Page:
Business development · 31 July 2019

Advice on growing your business from Lord Sugar and Piers Morgan

It’s strange to think that Lord Alan Sugar and Piers Morgan, two people who seem poles apart, were, only a few weeks ago, sitting in a room together dolling out savvy business advice to the masses – but that’s exactly what happened. The event in question? Climbcon, a dynamic and ‘inspiration first’ business event where industry leaders tell success hungry audiences how they made it big – and what others can do to follow in their footsteps.

Whilst one is a globally recognised journalist and social-political commentator, and the other a self-made billionaire and host of one of the most successful reality TV shows in the world, they are more similar than you might think. After all, both have experienced massive success and can draw on their early experiences to help other entrepreneurs stay motivated whilst scaling up. Here’s the advice they offer our readers on entrepreneurship and hitting it big.

Business Advice, (BA): How can business owners expand their team without taking out a loan?

Alan Sugar, (AS): When you start to get sales coming in for the first time, it’s really exciting. But it’s hard to know when it’s the right time to expand your team to keep up with the new demand. The key is that you don’t need to go big right away. It’s ok to start small, sometimes even only with only one employee, and build the business up slowly.

BA: What advice can you give to people who are making the transition from employee to business owner?

AS: Work hard obviously! It’s a competitive market out there, whatever sector you’re operating in. However, quality is the most important thing you need to build yourself a solid reputation when you’re starting out.

BA: What can entrepreneurs do to stay motivated whilst they’re working on making their business profitable? 

Piers Morgan, (PM): Retaining your passion is important. If you don’t have the passion then you won’t have the hunger to get out of bed in the morning.

The businesses you see that are successful have passionate people behind them. If you look at Rupert Murdoch, he has an absolute visceral love for print media. He can talk about for hours.

Look at Donald Trump, he loves real estate. Before he became president, he lived and breathed it. Ask yourself, do you have a passion for what you do? – Or is it just a job?

BA: Is achieving success down to luck or right place, right time?

PM: Yes, you need luck. The old saying is the harder you work, the luckier you get. I always say that I worked harder than most of the people I worked with when I was a young journalist. If you work hard, you make your own luck.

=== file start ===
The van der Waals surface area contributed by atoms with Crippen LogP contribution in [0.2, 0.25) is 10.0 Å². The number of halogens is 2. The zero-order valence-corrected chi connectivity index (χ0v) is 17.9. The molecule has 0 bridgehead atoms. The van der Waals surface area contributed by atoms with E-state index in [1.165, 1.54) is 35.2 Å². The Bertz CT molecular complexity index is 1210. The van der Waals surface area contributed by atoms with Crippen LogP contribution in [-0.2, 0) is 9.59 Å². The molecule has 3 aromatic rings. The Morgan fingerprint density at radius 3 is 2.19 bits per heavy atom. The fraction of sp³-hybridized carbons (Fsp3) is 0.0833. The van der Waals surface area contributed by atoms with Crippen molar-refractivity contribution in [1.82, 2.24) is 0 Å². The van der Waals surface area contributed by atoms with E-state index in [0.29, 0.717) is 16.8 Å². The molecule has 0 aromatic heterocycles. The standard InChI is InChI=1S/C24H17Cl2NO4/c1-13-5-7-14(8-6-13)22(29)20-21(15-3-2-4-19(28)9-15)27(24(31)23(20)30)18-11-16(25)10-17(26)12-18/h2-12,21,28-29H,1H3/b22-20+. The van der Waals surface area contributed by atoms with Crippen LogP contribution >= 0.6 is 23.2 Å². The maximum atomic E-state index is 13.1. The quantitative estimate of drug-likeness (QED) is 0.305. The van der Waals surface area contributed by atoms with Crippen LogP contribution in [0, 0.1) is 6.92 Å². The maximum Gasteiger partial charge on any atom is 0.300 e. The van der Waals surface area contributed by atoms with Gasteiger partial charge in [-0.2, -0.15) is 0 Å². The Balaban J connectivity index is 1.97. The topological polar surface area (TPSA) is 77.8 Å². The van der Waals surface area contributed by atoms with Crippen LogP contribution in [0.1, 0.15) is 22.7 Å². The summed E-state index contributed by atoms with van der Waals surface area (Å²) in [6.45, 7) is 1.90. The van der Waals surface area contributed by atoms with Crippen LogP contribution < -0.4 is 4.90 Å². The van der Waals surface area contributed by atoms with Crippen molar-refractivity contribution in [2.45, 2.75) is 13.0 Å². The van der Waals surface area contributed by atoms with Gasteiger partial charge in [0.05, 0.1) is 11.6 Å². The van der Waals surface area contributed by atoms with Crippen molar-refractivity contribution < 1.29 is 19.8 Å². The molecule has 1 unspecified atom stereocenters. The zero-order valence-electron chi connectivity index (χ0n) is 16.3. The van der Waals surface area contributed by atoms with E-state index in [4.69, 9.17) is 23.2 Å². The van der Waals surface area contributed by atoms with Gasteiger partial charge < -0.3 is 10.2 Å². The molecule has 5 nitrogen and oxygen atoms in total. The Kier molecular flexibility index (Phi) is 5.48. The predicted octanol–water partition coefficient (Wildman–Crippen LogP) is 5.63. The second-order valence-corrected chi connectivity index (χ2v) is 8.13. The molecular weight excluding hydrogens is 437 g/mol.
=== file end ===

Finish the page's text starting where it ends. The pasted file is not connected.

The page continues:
Bur resilience is really important too. In modern life, I think we’re battling a bit of a problem with this at the moment – where everyone is a little ‘woe is me.’

Egg and spoon race concepts where everyone gets a prize is quite frankly –  ridiculous. In the business world, if something fails, you get nothing – and that’s the reality.

BA: Do you find it hard to balance work and home life?

PM: No, because my wife has understood what I was about right from the start. It all goes back to the passion and hunger thing. You can’t change someone who has worked hard their whole life.

Furthermore, they’re not going to be exactly the same person they were when you first met them. You can’t change the thing that made them successful in the first place, but finding a balance is important.

AS: My wife and I met at sixteen years old and were married by nineteen. She’s only known me as a man who works hard. She recognised that all I wanted to do was work work, work. However, seeing how my own kids interact with their children is different. I never saw my children during the week when I was working during the early days, I only saw them on the weekends.

BA: What advice would you give to entrepreneurs who are trying to contact potential investors for support?

PM: This advice can work for any entrepreneur, no matter what industry they’re in or what they’re trying to do. For example, I get lots of emails every single day with people asking me for things. Essentially, none of us has time for niceties, so my advice would be to keep the message to the point. If you’re looking for something, whether it’s a favour or funding, don’t start asking about my wife and kids!

Click here for updates about when the next great Climbcon event will take place…

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ABOUT THE EXPERT

Annie May is the Features Editor at Real Business and Business Advice. Following her graduation from LSE, she embarked upon a freelance career in current affairs journalism. Annie has written on subjects varying from African history and contemporary politics to community business and current affairs news in London. At Real Business and Business Advice, Annie is passionate about highlighting inclusive and diverse business disruptors and organisations for our evolving readership. Annie believes in fostering community inclusion and has volunteered for organisations such as Fairfield House, a UK based Rastafari centre and a senior citizen association for ethnic minority men and women.

Business development